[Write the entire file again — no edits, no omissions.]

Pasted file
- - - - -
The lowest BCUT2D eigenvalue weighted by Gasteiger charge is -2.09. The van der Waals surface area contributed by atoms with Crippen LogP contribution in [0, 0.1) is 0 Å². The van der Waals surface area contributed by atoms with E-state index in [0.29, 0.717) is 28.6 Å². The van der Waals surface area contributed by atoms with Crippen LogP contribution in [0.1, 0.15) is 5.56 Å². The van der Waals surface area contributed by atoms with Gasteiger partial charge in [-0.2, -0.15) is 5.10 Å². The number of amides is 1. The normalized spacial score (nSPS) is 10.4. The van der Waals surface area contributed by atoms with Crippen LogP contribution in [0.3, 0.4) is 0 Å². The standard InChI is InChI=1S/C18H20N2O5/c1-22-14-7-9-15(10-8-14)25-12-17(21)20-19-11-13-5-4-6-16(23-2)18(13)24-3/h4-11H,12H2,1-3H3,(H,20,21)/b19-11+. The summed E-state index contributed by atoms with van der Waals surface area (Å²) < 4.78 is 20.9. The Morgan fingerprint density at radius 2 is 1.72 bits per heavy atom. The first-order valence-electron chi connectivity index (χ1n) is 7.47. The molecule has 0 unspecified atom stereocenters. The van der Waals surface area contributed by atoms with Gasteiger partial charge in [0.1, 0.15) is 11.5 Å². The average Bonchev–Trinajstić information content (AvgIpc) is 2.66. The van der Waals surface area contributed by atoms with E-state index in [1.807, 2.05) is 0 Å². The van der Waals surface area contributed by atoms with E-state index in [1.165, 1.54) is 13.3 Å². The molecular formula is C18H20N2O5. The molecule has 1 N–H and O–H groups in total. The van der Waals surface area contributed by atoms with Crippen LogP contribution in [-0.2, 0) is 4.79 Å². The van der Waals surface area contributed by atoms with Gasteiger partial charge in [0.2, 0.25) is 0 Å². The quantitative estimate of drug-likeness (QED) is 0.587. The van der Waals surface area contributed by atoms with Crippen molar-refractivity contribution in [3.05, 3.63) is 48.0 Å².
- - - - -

The lowest BCUT2D eigenvalue weighted by Gasteiger charge is -2.09. The van der Waals surface area contributed by atoms with Crippen LogP contribution in [0, 0.1) is 0 Å². The van der Waals surface area contributed by atoms with E-state index in [0.29, 0.717) is 28.6 Å². The van der Waals surface area contributed by atoms with Crippen LogP contribution in [0.1, 0.15) is 5.56 Å². The van der Waals surface area contributed by atoms with Gasteiger partial charge in [-0.2, -0.15) is 5.10 Å². The number of amides is 1. The normalized spacial score (nSPS) is 10.4. The van der Waals surface area contributed by atoms with Crippen LogP contribution in [0.3, 0.4) is 0 Å². The standard InChI is InChI=1S/C18H20N2O5/c1-22-14-7-9-15(10-8-14)25-12-17(21)20-19-11-13-5-4-6-16(23-2)18(13)24-3/h4-11H,12H2,1-3H3,(H,20,21)/b19-11+. The summed E-state index contributed by atoms with van der Waals surface area (Å²) < 4.78 is 20.9. The Morgan fingerprint density at radius 2 is 1.72 bits per heavy atom. The first-order valence-electron chi connectivity index (χ1n) is 7.47. The molecule has 0 unspecified atom stereocenters. The van der Waals surface area contributed by atoms with Gasteiger partial charge in [0.1, 0.15) is 11.5 Å². The average Bonchev–Trinajstić information content (AvgIpc) is 2.66. The van der Waals surface area contributed by atoms with E-state index in [1.807, 2.05) is 0 Å². The van der Waals surface area contributed by atoms with E-state index in [1.165, 1.54) is 13.3 Å². The molecular formula is C18H20N2O5. The molecule has 1 N–H and O–H groups in total. The van der Waals surface area contributed by atoms with Crippen LogP contribution in [-0.2, 0) is 4.79 Å². The van der Waals surface area contributed by atoms with Gasteiger partial charge in [0.2, 0.25) is 0 Å². The quantitative estimate of drug-likeness (QED) is 0.587. The van der Waals surface area contributed by atoms with Crippen molar-refractivity contribution in [3.05, 3.63) is 48.0 Å².